At the shelter, there were cats EVERYWHERE! Big cats, little cats, black ones, gray ones, and it was scary!! My brothers and sisters and I got separated into different rooms. Miss Jennie said I must have been very scared because I did not know if my brothers and sisters  were ok and I was the oldest kitten so I probably felt like it was my job to make sure we were all safe. As she said these words, I did remember feeling responsible for them and trying to sleep all the time just to forget how difficult it was.



Miss Jennie said that someone came in and fed us with a bottle like they did on the farm and stroked our fur like Miss Nelda did, but it was so crowded and loud that she thought it probably wasn’t the same. As soon as Miss Jennie told me that part I suddenly remembered how I had felt for those long weeks at the shelter… I just wanted my mom to come back and get me.  But she never came. I sat and waited and looked at the door but she never showed up. Was she worried about me and my brothers and sisters? I thought maybe I wasn’t a good kitty and she had to leave to get away from me. Or maybe someone took her into one of those big houses with the warm beds and loving people so she forgot about us. No matter what anyone told me I was sure of one thing…..She was coming back. I knew it. When I started to think about it, I felt like I was going to cry. It made me feel really sad inside so I quickly asked Miss Jennie to continue with the story so I would not think about it anymore.

Miss Jennie opened my Lifebook again and it said:  “Tippy and his brothers and sisters had been at the shelter for 28 days and they really needed a family to come adopt them.” She showed me a picture of when I was in the cage waiting for someone to take me and I looked really nervous about what was going to happen to us. I remembered how other kittens were getting taken away from the shelter and no one ever picked me or my brothers and sisters. I had tried to sit up straight and meow really softly but the people always kept walking past my cage and did not even notice me. Maybe that was how my mom felt when she was a stray. Did that mean I was a stray too?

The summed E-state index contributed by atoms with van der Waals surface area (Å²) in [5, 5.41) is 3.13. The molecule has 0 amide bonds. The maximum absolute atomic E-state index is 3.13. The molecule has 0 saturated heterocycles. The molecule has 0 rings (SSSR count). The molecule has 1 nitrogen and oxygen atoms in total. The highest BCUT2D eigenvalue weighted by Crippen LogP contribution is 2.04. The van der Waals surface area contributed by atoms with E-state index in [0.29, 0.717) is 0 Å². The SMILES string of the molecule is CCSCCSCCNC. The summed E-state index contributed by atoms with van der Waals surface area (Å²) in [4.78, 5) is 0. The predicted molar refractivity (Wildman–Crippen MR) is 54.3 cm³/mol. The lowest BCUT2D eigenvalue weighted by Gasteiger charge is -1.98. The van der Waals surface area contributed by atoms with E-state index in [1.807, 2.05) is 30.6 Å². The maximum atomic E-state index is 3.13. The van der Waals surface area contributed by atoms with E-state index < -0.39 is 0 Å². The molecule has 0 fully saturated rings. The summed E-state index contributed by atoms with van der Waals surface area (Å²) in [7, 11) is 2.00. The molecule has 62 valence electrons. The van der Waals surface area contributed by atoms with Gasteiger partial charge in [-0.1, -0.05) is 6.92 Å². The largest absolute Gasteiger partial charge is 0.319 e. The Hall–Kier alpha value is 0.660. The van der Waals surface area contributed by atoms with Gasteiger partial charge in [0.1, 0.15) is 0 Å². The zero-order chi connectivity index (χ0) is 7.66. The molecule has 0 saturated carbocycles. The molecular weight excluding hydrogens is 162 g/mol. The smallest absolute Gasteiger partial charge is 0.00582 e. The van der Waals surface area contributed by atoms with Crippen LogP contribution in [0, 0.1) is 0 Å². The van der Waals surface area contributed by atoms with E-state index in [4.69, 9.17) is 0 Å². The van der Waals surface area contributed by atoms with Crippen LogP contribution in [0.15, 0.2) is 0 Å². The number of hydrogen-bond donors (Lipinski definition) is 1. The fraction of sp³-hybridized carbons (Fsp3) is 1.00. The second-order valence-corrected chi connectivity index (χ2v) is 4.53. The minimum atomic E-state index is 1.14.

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Mr. Tom came back to check on us and the people at the shelter were on the phone talking about the 5 of us and how we needed to be rescued before it was too late. “Too late for what?” asked Mr. Tom. He waited at the shelter all day to make sure nothing bad happened to us. At 4:00 that afternoon, a lady came in, rushing and trying to catch her breath. She told the shelter that  she was there for me and my brothers and sisters. She said she was with a rescue and she was there to save us.

“STOP!!” I interrupted Miss Jennie. “I can tell you what happened during this part.  Ms. Donna was the lady’s name and she was very kind and sweet to us but I was super nervous about where we was going. Maybe we were going to be dropped off under a bridge somewhere and I would live like my mom did. I was ok with that though because maybe I would find her! I missed my mom so much.  I knew it would be hard to take care of the 5 of us but I had been looking after them since my mom left and I was getting pretty good at it. Even at the shelter I would listen to what the volunteers were saying to each other and was able to hear updates on my brothers and sisters.”